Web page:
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Math Help - Integrate LN2x/x^2

  1. #1
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    Integrate LN2x/x^2

    Hey guys, thanks for all the help so far.. stuck on another problem.

    \int \frac{ln2x}{x^2}

    So I think
    ln2x
    is an integration by parts problem by itself, but I am lost.
    I know that
    \int lnx = xlnx-x
    But that was just a rule given by the professor, not sure how we applied that.

    I think it goes something like this (using integration by parts)
    u= ln2x \ du= \frac{2x}{x} \ dv=dx \ v=x

    Using the rule
    UV- \int VdU

    I get
    (xln2x)- \int x \frac{2x}{x}
    which equals
    (xln2x)- \int \frac{2x^2}{x}

    But that's just for the top portion of the original and I am not even sure I did that correctly.

    Thanks guys
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  2. #2
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    Just in case a picture helps...



    ... where (key in first spoiler) ...

    Spoiler:


    ... is the product rule. Straight continuous lines differentiate downwards (integrate up) with respect to x. And,



    ... is lazy integration by parts, doing without u and v.



    Spoiler:



    ________________________________________

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  3. #3
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    Quote Originally Posted by Spoolx View Post
    Hey guys, thanks for all the help so far.. stuck on another problem.

    \int \frac{ln2x}{x^2}

    So I think
    ln2x
    is an integration by parts problem by itself, but I am lost.
    I know that
    \int lnx = xlnx-x
    But that was just a rule given by the professor, not sure how we applied that.

    I think it goes something like this (using integration by parts)
    u= ln2x \ du= \frac{2x}{x} \ dv=dx \ v=x

    Using the rule
    UV- \int VdU

    I get
    (xln2x)- \int x \frac{2x}{x}
    which equals
    (xln2x)- \int \frac{2x^2}{x}

    But that's just for the top portion of the original and I am not even sure I did that correctly.

    Thanks guys
    ln(2x)=ln2+lnx

    \displaystyle\int{\frac{ln(2x)}{x^2}}dx=ln2\int{\f  rac{1}{x^2}}dx+\int{\frac{lnx}{x^2}}dx

    Now you can use integration by parts.
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  4. #4
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    Lexington, MA (USA)
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    Hello, Spoolx!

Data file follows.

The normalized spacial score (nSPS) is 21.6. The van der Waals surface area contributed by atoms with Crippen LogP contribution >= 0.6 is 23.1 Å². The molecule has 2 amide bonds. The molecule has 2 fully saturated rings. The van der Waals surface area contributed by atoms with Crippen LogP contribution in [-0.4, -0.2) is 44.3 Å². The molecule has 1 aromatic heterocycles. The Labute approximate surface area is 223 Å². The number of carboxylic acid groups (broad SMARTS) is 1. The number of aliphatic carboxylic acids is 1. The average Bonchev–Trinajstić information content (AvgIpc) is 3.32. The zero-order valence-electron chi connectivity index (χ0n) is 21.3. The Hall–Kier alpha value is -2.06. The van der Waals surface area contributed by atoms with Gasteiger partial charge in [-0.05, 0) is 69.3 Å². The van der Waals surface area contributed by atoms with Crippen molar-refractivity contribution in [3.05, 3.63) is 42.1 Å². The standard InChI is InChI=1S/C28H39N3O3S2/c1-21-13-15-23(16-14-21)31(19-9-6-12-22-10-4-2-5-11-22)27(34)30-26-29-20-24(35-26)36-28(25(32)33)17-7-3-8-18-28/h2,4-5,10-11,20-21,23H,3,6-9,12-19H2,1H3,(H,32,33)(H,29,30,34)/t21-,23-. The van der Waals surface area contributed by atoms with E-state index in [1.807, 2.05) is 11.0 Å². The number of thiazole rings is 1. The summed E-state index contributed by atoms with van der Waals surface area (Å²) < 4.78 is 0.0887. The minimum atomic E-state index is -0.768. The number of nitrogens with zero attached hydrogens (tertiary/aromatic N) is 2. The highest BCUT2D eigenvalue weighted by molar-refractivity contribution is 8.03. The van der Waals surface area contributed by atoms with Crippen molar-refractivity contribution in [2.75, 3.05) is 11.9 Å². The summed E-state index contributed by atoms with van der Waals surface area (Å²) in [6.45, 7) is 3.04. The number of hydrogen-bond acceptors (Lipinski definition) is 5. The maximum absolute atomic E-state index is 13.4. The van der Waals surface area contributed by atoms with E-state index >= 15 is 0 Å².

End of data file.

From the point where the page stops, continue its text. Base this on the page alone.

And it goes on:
\displaystyle \int \frac{\ln(2x)}{x^2}\,dx

    Integrate by parts:

    . . \begin{array}{cccccccc}<br />
u &=& \ln(2x) && dv &=& \dfrac{1}{x^2}\,dx \\ \\[-3mm]<br />
du &=& \dfrac{dx}{x} && v &=& \text{-}\dfrac{1}{x} \end{array}


    And we have: . \displaystyle \text{-}\frac{1}{x}\ln(2x) + \int\frac{dx}{x^2}

    . . . . . . . . \displaystyle =\;\text{-}\frac{1}{x}\ln(2x) - \frac{1}{x} + C

    . . . . . . . . \displaystyle =\;\text{-}\frac{1}{x}\left[\ln(2x) + 1\right] + C

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  5. #5
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    Thanks for the help guys, can you jst run through the derivation of the ln2x please?
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  6. #6
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    Just in case a picture helps...



    ... where (key in spoiler) ...

    Spoiler:


    ... is the chain rule. Straight continuous lines differentiate downwards (integrate up) with respect to the main variable (in this case ), and the straight dashed line similarly but with respect to the dashed balloon expression (the inner function of the composite which is subject to the chain rule).

    The general drift is...



    Though, as Archie Meade points out, you can split the log first to avoid the chain rule.

    _________________________________________

    Don't integrate - balloontegrate!

    Balloon Calculus; standard integrals, derivatives and methods

    Balloon Calculus Drawing with LaTeX and Asymptote!
    Last edited by tom@ballooncalculus; January 1st 2011 at 09:23 AM. Reason: key
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  7. #7
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    Quote Originally Posted by Spoolx View Post
    Hey guys, thanks for all the help so far.. stuck on another problem.

    \int \frac{ln2x}{x^2}

    So I think
    ln2x
    is an integration by parts problem by itself, but I am lost.
    I know that
    \int lnx = xlnx-x
    But that was just a rule given by the professor, not sure how we applied that.

    I think it goes something like this (using integration by parts)
    u= ln2x \ du= \frac{2x}{x} \ dv=dx \ v=x

    Using the rule
    UV- \int VdU

    I get
    (xln2x)- \int x \frac{2x}{x}
    which equals
    (xln2x)- \int \frac{2x^2}{x}

    But that's just for the top portion of the original and I am not even sure I did that correctly.

    Thanks guys
    Rather than trying to apply integration by parts just to the numerator,
    you should try applying the technique to the entire expression.

    \displaystyle\int{u}dv=uv-\int{v}du

    u=ln(2x),\;\;dv=\displaystyle\frac{1}{x^2}dx

    We need v and du to apply integration by parts. Using the chain rule we get

    \displaystyle\frac{du}{dx}=\frac{1}{2x}2

    \Rightarrow\ du=\frac{1}{x}dx

    v=\int{x^{-2}}dx=-x^{-1}

    \displaystyle\ uv-\int{v}du}=-\frac{ln(2x)}{x}+\int{\frac{1}{x^2}dx=-\frac{ln(2x)}{x}-\frac{1}{x}+C

    Alternatively, begin with

    ln(2x)=ln2+lnx
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  8. #8
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    Glad I found this forum, learning alot from you guys!
    Thanks!
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